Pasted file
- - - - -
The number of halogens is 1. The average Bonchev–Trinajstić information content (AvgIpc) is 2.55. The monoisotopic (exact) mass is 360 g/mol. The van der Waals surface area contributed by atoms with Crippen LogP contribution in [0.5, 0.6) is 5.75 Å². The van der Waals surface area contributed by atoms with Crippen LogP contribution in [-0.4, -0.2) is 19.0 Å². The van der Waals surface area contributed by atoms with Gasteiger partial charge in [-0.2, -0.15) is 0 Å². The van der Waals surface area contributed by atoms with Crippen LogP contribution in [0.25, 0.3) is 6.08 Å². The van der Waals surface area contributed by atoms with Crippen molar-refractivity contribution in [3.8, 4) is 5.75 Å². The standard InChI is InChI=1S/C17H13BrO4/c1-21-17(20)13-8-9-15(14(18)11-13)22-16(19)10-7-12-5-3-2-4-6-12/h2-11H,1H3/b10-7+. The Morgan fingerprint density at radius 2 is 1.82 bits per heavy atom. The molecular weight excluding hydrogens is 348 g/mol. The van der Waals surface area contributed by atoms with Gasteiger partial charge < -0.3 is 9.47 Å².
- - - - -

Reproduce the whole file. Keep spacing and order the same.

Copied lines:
The number of halogens is 1. The average Bonchev–Trinajstić information content (AvgIpc) is 2.55. The monoisotopic (exact) mass is 360 g/mol. The van der Waals surface area contributed by atoms with Crippen LogP contribution in [0.5, 0.6) is 5.75 Å². The van der Waals surface area contributed by atoms with Crippen LogP contribution in [-0.4, -0.2) is 19.0 Å². The van der Waals surface area contributed by atoms with Gasteiger partial charge in [-0.2, -0.15) is 0 Å². The van der Waals surface area contributed by atoms with Crippen LogP contribution in [0.25, 0.3) is 6.08 Å². The van der Waals surface area contributed by atoms with Crippen molar-refractivity contribution in [3.8, 4) is 5.75 Å². The standard InChI is InChI=1S/C17H13BrO4/c1-21-17(20)13-8-9-15(14(18)11-13)22-16(19)10-7-12-5-3-2-4-6-12/h2-11H,1H3/b10-7+. The Morgan fingerprint density at radius 2 is 1.82 bits per heavy atom. The molecular weight excluding hydrogens is 348 g/mol. The van der Waals surface area contributed by atoms with Gasteiger partial charge < -0.3 is 9.47 Å².